April may be the cruelest four weeks of the year, according to some, but it’s also a time to celebrate National Poetry Month. Check out the venues and organizations below for all your versifying needs. By Jessica Allen.
This airy library overlooking the Hudson River has more than 50,000 volumes of verse, one of the largest such collections in the United States. It’s free, and anyone and everyone can come in, borrow a book, and get lost in the pages. In addition to regular readings and workshops, Poets House puts on noteworthy exhibits, including one a few years ago that featured Emily Dickinson’s recipe for coconut cake. And the annual Showcase displays each and every book of poetry published that year in the US.
Since 1973, Nuyorican Poets Cafe has hosted slams, held readings, presented performances, sponsored open mics, and generally just promoted the power of the spoken word on the Lower East Side. It’s a diverse place that supports first-time authors as intently and as meaningfully as it does established ones. Indeed, if Nuyorican Poets Cafe had a motto, it might be something along the lines of “everyone has something to say that’s worth listening to.”
Reading your work on stage at the Unterberg Poetry Center is like making it to the majors or performing on Broadway—in other words, it’s a big deal. Ongoing since 1939, this series at the 92nd Street Y has hosted some of the biggest lights in the literary world (in all genres), from W. H. Auden and T. S. Eliot to Susan Sontag and Margaret Atwood to Jonathan Franzen and Dave Eggers. Ian McEwan calls the venue “probably the best place to give a reading on the planet.”
According to its website, the Poetry Society of New York has a three-part mission: (1) to unite New York poetry communities, (2) to bring the works of New York poets to the world, and (3) to never bore you. We’ll leave the determination about the success of #3 to you, but this organization accomplishes the first two goals via events and projects like The Poetry Brothel (“part saloon and part salon,” a performance art piece in which the poets play the part of courtesans, offering poetry in place of sexual favors) and the yearly New York Poetry Festival.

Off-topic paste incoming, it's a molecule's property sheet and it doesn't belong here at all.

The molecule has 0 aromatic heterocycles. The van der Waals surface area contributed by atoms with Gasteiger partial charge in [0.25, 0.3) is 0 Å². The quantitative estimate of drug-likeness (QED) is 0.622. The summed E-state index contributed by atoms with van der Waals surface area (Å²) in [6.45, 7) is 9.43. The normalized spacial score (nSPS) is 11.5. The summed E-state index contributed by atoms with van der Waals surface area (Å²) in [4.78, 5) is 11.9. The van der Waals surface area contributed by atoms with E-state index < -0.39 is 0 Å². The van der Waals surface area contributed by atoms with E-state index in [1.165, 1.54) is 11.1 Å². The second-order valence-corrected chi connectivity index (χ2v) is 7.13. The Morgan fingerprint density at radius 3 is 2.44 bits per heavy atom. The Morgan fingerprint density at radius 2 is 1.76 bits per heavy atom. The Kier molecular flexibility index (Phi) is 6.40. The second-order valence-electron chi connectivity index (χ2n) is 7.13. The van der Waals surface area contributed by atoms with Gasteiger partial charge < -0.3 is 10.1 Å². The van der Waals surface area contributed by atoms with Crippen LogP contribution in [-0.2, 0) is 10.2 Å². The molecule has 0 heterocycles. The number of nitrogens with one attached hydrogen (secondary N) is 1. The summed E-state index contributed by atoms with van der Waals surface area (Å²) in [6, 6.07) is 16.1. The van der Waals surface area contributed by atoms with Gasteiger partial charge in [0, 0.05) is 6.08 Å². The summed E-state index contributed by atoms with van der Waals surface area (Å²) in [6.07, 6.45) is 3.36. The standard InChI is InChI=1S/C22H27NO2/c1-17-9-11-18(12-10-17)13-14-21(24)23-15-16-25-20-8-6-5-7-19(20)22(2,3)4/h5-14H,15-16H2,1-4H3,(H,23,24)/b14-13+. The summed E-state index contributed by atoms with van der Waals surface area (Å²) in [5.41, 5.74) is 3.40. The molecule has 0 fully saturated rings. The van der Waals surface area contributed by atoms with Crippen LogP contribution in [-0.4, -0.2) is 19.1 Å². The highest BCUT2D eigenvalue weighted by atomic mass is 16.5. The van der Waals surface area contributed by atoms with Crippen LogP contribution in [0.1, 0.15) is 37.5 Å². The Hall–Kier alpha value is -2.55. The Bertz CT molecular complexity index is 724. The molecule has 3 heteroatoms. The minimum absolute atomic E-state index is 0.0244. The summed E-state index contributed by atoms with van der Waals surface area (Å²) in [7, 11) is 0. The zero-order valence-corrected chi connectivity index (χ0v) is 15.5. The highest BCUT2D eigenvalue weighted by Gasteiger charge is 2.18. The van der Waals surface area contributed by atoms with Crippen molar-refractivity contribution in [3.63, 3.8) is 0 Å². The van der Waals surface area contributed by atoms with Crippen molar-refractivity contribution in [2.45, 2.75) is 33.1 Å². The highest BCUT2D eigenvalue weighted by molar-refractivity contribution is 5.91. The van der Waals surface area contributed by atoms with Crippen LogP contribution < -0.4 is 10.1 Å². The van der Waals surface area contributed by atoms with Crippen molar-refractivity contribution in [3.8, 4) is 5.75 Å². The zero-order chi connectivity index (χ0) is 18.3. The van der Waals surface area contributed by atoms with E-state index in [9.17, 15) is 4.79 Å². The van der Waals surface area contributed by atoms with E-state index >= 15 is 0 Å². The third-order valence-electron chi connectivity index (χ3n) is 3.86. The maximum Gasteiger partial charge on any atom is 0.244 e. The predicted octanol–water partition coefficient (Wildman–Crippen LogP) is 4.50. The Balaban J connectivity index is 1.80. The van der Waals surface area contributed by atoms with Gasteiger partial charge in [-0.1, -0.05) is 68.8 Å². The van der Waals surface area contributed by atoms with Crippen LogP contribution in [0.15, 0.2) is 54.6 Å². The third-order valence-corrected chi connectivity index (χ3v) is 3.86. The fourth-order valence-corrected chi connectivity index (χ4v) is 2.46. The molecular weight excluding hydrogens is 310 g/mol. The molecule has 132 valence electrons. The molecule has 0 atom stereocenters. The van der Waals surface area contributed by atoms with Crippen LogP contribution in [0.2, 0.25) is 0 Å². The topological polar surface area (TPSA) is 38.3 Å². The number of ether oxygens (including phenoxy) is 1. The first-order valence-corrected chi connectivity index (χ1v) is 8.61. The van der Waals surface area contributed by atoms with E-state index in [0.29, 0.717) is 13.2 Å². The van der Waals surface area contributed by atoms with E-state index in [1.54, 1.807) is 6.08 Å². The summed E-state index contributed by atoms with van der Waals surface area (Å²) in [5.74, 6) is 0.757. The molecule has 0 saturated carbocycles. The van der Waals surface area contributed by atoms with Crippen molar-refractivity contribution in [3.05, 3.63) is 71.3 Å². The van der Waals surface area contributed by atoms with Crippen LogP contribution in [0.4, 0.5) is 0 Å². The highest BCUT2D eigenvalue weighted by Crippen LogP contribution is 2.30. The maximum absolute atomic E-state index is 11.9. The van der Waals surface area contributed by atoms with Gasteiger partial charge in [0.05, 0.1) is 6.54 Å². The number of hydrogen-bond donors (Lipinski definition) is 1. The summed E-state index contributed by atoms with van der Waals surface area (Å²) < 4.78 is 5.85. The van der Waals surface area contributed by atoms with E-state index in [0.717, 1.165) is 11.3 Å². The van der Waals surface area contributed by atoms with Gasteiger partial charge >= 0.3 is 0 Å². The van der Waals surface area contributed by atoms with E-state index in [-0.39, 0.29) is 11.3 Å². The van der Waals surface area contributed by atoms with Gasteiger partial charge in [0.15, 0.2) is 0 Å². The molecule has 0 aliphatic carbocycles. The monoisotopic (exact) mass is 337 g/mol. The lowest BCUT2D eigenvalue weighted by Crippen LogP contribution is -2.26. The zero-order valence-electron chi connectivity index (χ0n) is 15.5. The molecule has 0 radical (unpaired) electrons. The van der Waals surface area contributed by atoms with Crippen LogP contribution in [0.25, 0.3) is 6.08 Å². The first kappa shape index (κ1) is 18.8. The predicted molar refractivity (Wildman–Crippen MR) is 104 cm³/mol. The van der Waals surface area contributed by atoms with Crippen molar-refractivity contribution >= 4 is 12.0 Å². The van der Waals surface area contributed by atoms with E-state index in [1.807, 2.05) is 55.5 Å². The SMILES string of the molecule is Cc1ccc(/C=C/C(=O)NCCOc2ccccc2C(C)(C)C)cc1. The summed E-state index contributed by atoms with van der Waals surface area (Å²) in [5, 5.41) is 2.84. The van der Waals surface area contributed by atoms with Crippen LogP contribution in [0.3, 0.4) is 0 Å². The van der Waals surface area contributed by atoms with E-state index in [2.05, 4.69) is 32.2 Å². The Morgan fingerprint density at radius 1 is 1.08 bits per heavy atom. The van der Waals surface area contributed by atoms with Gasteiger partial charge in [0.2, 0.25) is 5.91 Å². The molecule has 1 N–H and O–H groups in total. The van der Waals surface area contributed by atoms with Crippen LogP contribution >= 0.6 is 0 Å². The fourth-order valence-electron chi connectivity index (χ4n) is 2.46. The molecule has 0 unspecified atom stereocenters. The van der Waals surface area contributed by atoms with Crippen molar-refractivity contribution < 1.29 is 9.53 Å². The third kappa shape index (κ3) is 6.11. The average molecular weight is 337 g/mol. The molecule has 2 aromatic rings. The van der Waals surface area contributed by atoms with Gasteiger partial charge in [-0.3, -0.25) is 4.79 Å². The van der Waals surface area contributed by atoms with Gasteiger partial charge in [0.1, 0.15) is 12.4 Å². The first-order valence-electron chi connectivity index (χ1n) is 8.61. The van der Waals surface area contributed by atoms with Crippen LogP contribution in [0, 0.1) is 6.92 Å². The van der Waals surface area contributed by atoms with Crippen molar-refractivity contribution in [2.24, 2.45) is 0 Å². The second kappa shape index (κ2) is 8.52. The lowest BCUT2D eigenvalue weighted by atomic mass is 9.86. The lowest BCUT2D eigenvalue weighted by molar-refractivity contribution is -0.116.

Each week The Poetry Project gives folks the chance to hear poetry from both new and established writers at one of three different readings or performances. Each quarter it publishes a newsletter (and each spring a literary magazine called The Recluse). And each year it gains in prestige, from its beginnings in 1966 as a place for writers like Allen Ginsberg and Amiri Baraka to share their work to its position today as one of the most storied reading series—and homes—for poetry in town.
Eleven years ago, New York City hosted the first “Poem in Your Pocket Day.” In the years since, the event has gone national, and annually on April 18 people around the country carry a poem in their pocket to share with friends, family, colleagues, and strangers. You can write your own poem, or you can carry one written by someone else. The poem can be previously published or not, rhyming or not, long or not, famous or not. The goal, of course, is to simply revel in its words.